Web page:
In September, the US government mysteriously announced that it was banning Moscow-based Kaspersky Labs’ anti-virus software from use on its employees’ machines. A war of words, official and unofficial, has ensued and on Monday, Kaspersky filed a lawsuit claiming that its due process rights had been violated.
In a blog post, the company’s co-founder and CEO Eugene Kaspersky insisted that the Department of Homeland Security has repeatedly rejected his offers to clear up any confusion about his software, and in doing so it denied Kaspersky Labs’ right to due process before it issued an operational directive that was formalized by President Trump last week.
In the September 19, 2017, Federal Register notice announcing the issuance of Binding Operational Directive 17-01, DHS stated that Kaspersky Lab could initiate a review of the Directive by submitting written information, which the company did on November 10, 2017. However, this “administrative process” did not afford Kaspersky Lab due process under U.S. law because the company did not have the opportunity to see and contest the information relied upon by DHS before the issuance of the Directive. As I have said before, “genuine due process provides you with the opportunity to defend yourself and see the evidence against you before action is taken; it doesn’t ask you to respond once action is already underway.”
He went on to write that only a small percentage of Kaspersky Labs’ revenue comes from software liscensed to the US federal government, but “DHS’s actions have caused a disproportionate and unwarranted adverse impact on Kaspersky Lab’s consumer, commercial, and state, local, and education (“SLED”) business interests in the United States and globally.”
DHS has given little information to the public about its motivation for instituting the ban. Various media reports have indicated that Kaspersky has at least worked to help Russia’s intelligence agency, the FSB. Anonymous sources have told reporters that Isreali intelligence observed Russian agents using the software as a personal, and indicated that Kaspersky Labs collected classified documents from the machine of an NSA employee who had taken his work home without authorization. Kaspersky subsequently confirmed that its software had detected “an illegal Microsoft Office activation key generator,” on the NSA employee’s computer. It claimed that the employee had to disable the anti-virus software in order to activate pirated software, and its possible a third party pilfered the classified files while it was vulnerable.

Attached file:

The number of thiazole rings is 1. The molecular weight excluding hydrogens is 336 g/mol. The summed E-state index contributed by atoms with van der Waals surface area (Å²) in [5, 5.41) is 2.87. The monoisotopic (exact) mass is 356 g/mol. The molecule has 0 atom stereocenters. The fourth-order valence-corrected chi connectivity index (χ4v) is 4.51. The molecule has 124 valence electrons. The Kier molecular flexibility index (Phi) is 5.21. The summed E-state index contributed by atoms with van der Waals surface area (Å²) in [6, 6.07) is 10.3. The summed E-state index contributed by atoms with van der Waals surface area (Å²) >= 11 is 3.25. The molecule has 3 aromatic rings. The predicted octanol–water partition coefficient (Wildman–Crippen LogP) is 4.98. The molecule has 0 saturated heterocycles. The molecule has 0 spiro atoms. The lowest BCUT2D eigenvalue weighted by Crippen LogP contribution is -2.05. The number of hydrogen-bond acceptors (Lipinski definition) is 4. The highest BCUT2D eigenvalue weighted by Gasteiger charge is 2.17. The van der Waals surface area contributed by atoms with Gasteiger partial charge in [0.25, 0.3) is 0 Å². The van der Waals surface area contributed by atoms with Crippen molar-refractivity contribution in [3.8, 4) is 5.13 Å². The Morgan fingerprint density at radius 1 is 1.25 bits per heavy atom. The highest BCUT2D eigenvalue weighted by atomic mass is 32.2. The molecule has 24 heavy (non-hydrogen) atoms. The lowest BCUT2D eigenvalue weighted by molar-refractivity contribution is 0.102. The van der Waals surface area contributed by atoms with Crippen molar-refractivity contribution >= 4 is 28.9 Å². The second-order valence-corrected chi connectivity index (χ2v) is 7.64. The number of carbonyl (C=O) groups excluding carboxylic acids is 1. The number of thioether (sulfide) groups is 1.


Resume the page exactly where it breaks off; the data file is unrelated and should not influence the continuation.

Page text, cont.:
Officially, DHS has been vague about its reasoning for the ban. In a statement, it has said, “The Department is concerned about the ties between certain Kaspersky officials and Russian intelligence and other government agencies, and requirements under Russian law that allow Russian intelligence agencies to request or compel assistance from Kaspersky and to intercept communications transiting Russian networks.”
Kaspersky published letters he’d sent to the Trump administration in July and August in which he offered to work with the US government to provide reassurances of his software’s integrity. He claims that despite his offer to share his source code, and the source code for any updates, he’s received no cooperation.
This entire episode has been quite confusing. It’s true that the US government has greater reason to be cautious about a Russia-based company gaining root access to its systems following the conclusion that Russia attempted to meddle in the 2016 election. But as the commander-in-chief refuses to admit that Russia did anything wrong, and has appeared to side with Putin’s denials, little has been done to prevent future security issues. In fact, Trump’s “election integrity” commission has only served to make voter’s personal information even more vulnerable to bad actors.
Kaspersky has insisted his company remains neutral when working with any government and that it treats all malware equally. The National Security Agency certainly has an axe to grind with Kaspersky Labs after it revealed the activities of The Equation Group, an elite hacking unit that has been tied to the NSA.
It’s tough to make heads or tales of this spook stuff, especially when the DHS refuses to release its evidence against Kaspersky. But if all goes well, a district court will soon weigh-in on whether or not the company’s rights have been violated.